repeated famines among the population. There is a
nationwide social and health system. The average life
expectancy is 71 years. School attendance is compulsory
for children from the age of four. The literacy rate is
given as 99%.
According to its 1972 constitution, the Democratic
People's Republic of Korea is a socialist state. In
fact, power is exercised by the Kim dynasty and its
confidants. The Korean Labor Party (PdAK) and the
military are also influential. The de facto head of
state is Kim Jong-un as 1st Secretary of the PdAK and
Supreme Commander of the Armed Forces (since April
At the same time, the constitutional organs exist:
the parliament (Supreme People's Assembly) has 687
seats; the people are elected by the people for a term
of five years. The Head of Protocol is the Chairman of
the Presidium of the Supreme People's Assembly (Kim
Yong-nam, since 1998). The Defense Committee and the
Cabinet of Ministers are further state organs. The head
of government is Pak Pong-ju (since April 2013).
Opposition movements in the country are not tolerated.
All North Koreans have the right to vote on their 17th
North Korea is divided into nine provinces and three
"special administrative regions". There are two "special
cities", and the capital Pyongyang is directly
administered by the government.
With the collapse of the Eastern Bloc, North Korea
lost its most important trading partners and their
economic aid. There are always famines that are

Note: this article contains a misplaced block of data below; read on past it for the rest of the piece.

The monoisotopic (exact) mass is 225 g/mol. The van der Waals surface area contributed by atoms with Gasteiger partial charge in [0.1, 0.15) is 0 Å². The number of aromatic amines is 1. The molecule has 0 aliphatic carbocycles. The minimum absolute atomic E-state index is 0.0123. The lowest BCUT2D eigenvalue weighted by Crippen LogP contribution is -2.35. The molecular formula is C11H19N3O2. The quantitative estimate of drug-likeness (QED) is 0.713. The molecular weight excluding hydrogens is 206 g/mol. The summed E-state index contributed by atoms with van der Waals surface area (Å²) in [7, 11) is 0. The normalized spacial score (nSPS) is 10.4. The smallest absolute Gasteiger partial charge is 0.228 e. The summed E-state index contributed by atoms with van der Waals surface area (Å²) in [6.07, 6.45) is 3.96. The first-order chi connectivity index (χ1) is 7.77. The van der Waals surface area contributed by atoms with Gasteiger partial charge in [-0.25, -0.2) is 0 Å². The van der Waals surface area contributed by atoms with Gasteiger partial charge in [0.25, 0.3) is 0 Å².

triggered by the socialist planned economy and poor
harvests. The country is dependent on extensive
international aid programs. In 2002, the subscription
certificate system that had existed in North Korea was
abolished; Businesses and private households were
converted to money management. The currency reform in
2009 further weakened the economy.
Around 20% of the land area can be used for
agriculture, and around a third of the workforce is
employed in this sector. The main crops are rice, corn,
potatoes, soybeans, cereals, tobacco and vegetables.
Pigs, cattle and chickens are kept in cattle breeding.
Fishing is very important for the supply of the
population. Although the population's own needs cannot
be met, food is also exported.
The industrialization of North Korea was already
being promoted at the time of the Japanese occupation,
today many of the factories are outdated and suffer from
a chronic lack of energy or spare parts. Significant
sectors are steel and iron production, machine and
vehicle construction and the chemical industry. The
country's mineral resources include hard coal and brown
coal, iron, copper, tungsten, lead, graphite and gold.
The cost of imports far exceeds the proceeds from
exports. Mining products, machinery, electrotechnical,
electronic and chemical products, foodstuffs,
fertilizers and vehicles are mainly imported to North
Korea. The main trading partners here are China and
South Korea. When it comes to exports (anthracite coal,
iron ore, textiles, fish and seafood, electrical
engineering and electronics), China is also the most
important trading partner, followed by South Korea.
The transport network is only moderately developed.
The railways are of the greatest importance here, with a
network of around 5 200 km. Of the approximately 31,000
km of roads, just under 2,000 km are paved. Significant
trading ports are Chongjin, Wonsan and Hungnam. There is
an international airport near the capital Pyongyang.
Currency is the North Korean won.